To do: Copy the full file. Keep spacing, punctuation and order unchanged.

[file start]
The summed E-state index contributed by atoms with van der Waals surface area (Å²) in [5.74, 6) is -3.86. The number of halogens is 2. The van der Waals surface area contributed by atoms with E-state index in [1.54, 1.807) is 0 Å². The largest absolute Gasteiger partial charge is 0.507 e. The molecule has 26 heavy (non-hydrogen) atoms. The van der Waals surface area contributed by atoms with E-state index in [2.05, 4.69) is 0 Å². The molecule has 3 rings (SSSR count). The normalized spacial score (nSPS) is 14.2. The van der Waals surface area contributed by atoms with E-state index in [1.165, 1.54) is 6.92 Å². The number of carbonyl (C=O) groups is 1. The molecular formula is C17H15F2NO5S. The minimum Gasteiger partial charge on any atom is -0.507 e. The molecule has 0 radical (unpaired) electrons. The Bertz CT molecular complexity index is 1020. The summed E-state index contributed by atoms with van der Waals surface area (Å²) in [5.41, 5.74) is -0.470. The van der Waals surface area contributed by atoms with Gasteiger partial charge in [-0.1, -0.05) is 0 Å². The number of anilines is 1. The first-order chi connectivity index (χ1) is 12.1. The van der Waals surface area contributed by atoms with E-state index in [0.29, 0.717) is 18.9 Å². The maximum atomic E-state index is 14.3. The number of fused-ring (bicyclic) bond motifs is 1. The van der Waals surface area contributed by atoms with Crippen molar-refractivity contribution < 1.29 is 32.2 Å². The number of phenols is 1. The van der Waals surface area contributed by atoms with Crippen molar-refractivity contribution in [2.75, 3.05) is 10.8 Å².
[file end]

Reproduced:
The summed E-state index contributed by atoms with van der Waals surface area (Å²) in [5.74, 6) is -3.86. The number of halogens is 2. The van der Waals surface area contributed by atoms with E-state index in [1.54, 1.807) is 0 Å². The largest absolute Gasteiger partial charge is 0.507 e. The molecule has 26 heavy (non-hydrogen) atoms. The van der Waals surface area contributed by atoms with E-state index in [2.05, 4.69) is 0 Å². The molecule has 3 rings (SSSR count). The normalized spacial score (nSPS) is 14.2. The van der Waals surface area contributed by atoms with E-state index in [1.165, 1.54) is 6.92 Å². The number of carbonyl (C=O) groups is 1. The molecular formula is C17H15F2NO5S. The minimum Gasteiger partial charge on any atom is -0.507 e. The molecule has 0 radical (unpaired) electrons. The Bertz CT molecular complexity index is 1020. The summed E-state index contributed by atoms with van der Waals surface area (Å²) in [5.41, 5.74) is -0.470. The van der Waals surface area contributed by atoms with Gasteiger partial charge in [-0.1, -0.05) is 0 Å². The number of anilines is 1. The first-order chi connectivity index (χ1) is 12.1. The van der Waals surface area contributed by atoms with E-state index in [0.29, 0.717) is 18.9 Å². The maximum atomic E-state index is 14.3. The number of fused-ring (bicyclic) bond motifs is 1. The van der Waals surface area contributed by atoms with Crippen molar-refractivity contribution < 1.29 is 32.2 Å². The number of phenols is 1. The van der Waals surface area contributed by atoms with Crippen molar-refractivity contribution in [2.75, 3.05) is 10.8 Å².